An amazing statistic appeared in a recent New York Times op-ed column. According to writer Susan Jacoby, “A third of the Medicare budget is now spent in the last year of life, and a third of that goes for care in the last month.” The column also states “the average hospital stay costs Medicare over $6,000 a day.”
Those are startling numbers. If you have recently filed taxes, you may have noted on your W-2 form the significant amount of your 2011 income that went directly to Medicare. (And that amount is not deductible.) Whatever the amount, you would probably have preferred to have that money in your own pocket.
Consider the amount of money that could be saved by Medicare (and we whose contributions fund it) if those who are dying in hospitals chose to die at home, under hospice care.
Another note regarding the massive hospital bills that are accumulated by those who prefer to die connected to tubes and monitors in a hospital: families are often obliged to pay some of the costs that are not covered by Medicare, including the tab for certain drugs. Whereas patients on hospice care are not obliged to make additional payments to the hospice agency.
How do you know if your loved one would prefer to spend his or her last weeks and months in the comfort of home? (As opposed to being in a hospital.) You ask. And you ask early in the dying process, when the patient still has a grip on reality.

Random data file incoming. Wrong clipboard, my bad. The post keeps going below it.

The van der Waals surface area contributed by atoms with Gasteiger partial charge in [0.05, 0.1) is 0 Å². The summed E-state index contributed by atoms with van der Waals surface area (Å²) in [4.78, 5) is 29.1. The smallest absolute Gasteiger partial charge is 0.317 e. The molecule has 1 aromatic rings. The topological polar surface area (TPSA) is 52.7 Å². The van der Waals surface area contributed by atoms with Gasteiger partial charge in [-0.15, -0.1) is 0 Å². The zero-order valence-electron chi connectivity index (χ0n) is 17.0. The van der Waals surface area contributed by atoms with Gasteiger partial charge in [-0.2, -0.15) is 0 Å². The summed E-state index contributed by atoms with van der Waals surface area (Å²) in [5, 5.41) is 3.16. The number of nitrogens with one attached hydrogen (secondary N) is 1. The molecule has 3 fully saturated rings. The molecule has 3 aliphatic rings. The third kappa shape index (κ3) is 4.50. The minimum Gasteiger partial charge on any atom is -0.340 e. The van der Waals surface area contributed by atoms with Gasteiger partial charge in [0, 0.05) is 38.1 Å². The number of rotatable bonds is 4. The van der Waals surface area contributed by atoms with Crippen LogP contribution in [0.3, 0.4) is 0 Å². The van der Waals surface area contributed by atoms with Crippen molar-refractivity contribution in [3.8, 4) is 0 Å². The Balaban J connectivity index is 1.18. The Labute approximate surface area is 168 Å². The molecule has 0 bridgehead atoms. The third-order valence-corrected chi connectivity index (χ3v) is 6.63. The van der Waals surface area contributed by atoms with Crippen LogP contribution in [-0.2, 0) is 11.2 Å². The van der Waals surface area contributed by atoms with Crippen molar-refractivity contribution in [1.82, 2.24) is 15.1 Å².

These conversations can be difficult to get started. But once the topic is addressed, you may discover that your loved one has thoughts and desires that have never been voiced. And, like with many such dialogues we conduct in our lives, they often turn out to be much less uncomfortable than anticipated.
Hospice care is a money-saver for Medicare when compared to the cost of hospital in-patient care. Hospice care can also be a money-saver for families of patients whose hospitalization coverage is less than complete. But the main concern of families and health care providers should be patient comfort. That is always the top priority of Hope Hospice staff and administrators.
To learn more about hospice and all the elements of care provided, call Hope Hospice at 314-984-9800. Or click on HopeHospiceStL.com.